• There are some places in the house where there are no clues hidden. These are: the basement, the laundry room, closets, in dressers, any drawers. Do not look in those places.
  • The envelopes are mostly hidden under things or in things. You do not need to dig though anything to find an envelope. When you lift something or open something you will see it. Nothing you need to lift will be heavy, hard to move or gross.
  • If you see an envelope belonging to another, you are not allowed to move it.
  • If a team is stumped, Liam's mom or dad will be able to give out hints.
There was some squabbling about who was which team (which I solved by my assigning the squabblers to teams with the explanation "Because I said so.").  At the start a lot of the kids need help understanding how the clues worked ("The Empire Strikes Back starts on the planet Hoth - I don't get this. What do we do." Me: "Do you remember the start of the Empire Strikes Back?" "Yes." Me: "Where were they?" "On the ice planet Hoth." Me: "Okay, if it's an ice planet, it's very cold. Where is somewhere cold in the house?"). Hints were needed by almost every team, but as the hunt went on, they needed fewer hints.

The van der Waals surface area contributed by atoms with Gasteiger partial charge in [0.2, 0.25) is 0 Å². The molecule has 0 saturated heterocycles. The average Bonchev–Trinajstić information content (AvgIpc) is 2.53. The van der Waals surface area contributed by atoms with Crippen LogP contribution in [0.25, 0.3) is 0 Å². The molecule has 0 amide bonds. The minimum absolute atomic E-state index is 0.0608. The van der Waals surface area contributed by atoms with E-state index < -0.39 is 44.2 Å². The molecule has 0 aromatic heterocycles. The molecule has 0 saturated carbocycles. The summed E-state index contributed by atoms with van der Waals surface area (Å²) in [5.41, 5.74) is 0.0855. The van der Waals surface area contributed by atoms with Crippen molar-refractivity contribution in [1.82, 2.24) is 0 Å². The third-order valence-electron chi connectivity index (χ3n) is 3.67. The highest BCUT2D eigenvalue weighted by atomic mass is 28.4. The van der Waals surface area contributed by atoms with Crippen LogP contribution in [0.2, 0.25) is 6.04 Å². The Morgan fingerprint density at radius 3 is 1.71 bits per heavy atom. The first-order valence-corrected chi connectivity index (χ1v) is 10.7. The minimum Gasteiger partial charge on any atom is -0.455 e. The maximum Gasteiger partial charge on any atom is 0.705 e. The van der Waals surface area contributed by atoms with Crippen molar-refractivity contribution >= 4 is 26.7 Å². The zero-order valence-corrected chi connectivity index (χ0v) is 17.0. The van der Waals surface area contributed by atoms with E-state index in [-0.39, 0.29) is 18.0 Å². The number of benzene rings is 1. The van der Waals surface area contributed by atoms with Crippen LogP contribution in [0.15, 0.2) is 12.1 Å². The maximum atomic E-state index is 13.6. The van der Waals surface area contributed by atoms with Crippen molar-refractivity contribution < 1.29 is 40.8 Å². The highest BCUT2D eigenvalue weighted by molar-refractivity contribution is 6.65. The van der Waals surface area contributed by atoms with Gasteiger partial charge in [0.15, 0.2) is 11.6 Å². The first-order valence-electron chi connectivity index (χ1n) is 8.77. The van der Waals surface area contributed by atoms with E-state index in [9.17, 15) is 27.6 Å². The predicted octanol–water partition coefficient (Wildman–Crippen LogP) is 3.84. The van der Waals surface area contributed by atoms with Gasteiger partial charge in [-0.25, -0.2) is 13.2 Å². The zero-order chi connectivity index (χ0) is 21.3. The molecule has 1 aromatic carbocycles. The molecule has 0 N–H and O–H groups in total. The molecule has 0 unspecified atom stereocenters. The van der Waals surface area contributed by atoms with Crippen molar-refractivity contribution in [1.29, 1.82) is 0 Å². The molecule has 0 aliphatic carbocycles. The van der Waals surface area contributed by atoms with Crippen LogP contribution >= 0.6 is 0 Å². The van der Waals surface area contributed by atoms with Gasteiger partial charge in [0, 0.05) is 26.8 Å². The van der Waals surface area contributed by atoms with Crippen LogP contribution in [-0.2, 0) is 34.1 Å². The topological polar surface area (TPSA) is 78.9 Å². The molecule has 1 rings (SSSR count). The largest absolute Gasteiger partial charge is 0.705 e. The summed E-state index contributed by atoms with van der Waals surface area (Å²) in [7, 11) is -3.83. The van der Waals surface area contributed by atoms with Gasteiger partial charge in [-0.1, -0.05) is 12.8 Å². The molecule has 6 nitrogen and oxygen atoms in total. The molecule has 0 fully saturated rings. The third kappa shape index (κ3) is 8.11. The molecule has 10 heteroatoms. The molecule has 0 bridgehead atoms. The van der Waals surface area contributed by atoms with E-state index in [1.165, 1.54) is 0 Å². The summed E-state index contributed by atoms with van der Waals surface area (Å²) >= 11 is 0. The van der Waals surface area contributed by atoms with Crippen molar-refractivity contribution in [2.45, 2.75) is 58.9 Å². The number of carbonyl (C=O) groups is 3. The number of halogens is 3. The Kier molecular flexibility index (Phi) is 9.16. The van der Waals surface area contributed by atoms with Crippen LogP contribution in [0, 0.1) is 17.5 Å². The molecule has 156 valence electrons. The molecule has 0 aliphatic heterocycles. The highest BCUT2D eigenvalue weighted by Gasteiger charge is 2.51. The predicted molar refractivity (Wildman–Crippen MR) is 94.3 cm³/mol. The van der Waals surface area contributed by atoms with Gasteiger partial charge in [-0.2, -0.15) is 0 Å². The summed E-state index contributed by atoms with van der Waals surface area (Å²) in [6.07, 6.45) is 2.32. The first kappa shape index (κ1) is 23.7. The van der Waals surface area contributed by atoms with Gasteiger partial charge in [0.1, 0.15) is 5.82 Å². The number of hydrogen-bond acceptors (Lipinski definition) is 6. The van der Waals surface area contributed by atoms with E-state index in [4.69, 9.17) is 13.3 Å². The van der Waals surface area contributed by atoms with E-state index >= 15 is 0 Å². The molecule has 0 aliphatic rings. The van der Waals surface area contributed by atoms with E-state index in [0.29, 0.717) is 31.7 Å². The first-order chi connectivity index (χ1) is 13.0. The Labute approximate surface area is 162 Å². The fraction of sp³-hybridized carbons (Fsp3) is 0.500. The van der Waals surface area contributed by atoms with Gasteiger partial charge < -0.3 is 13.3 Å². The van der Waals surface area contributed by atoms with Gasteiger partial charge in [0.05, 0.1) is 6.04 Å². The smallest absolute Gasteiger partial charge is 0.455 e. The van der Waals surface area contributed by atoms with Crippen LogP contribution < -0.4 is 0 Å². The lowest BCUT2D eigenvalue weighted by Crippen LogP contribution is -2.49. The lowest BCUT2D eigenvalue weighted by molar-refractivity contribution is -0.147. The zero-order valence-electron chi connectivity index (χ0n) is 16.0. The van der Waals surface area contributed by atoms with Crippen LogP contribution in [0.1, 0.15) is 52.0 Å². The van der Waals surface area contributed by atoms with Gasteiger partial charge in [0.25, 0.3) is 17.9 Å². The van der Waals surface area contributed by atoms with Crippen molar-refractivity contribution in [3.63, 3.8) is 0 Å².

And it all turned out well and not only did the kids had fun, I really had a good time coming up with the hunt and its clues as creative diversion.

I'll leave this with what was probably my hardest non-theme clue:
He took away the tea and was left with a table. The police could charge him with theft as he left a lot of fingerprints on it.

If you can solve that, here's the last of the cookies I made for the party:

And in memory of Leonard Nimoy: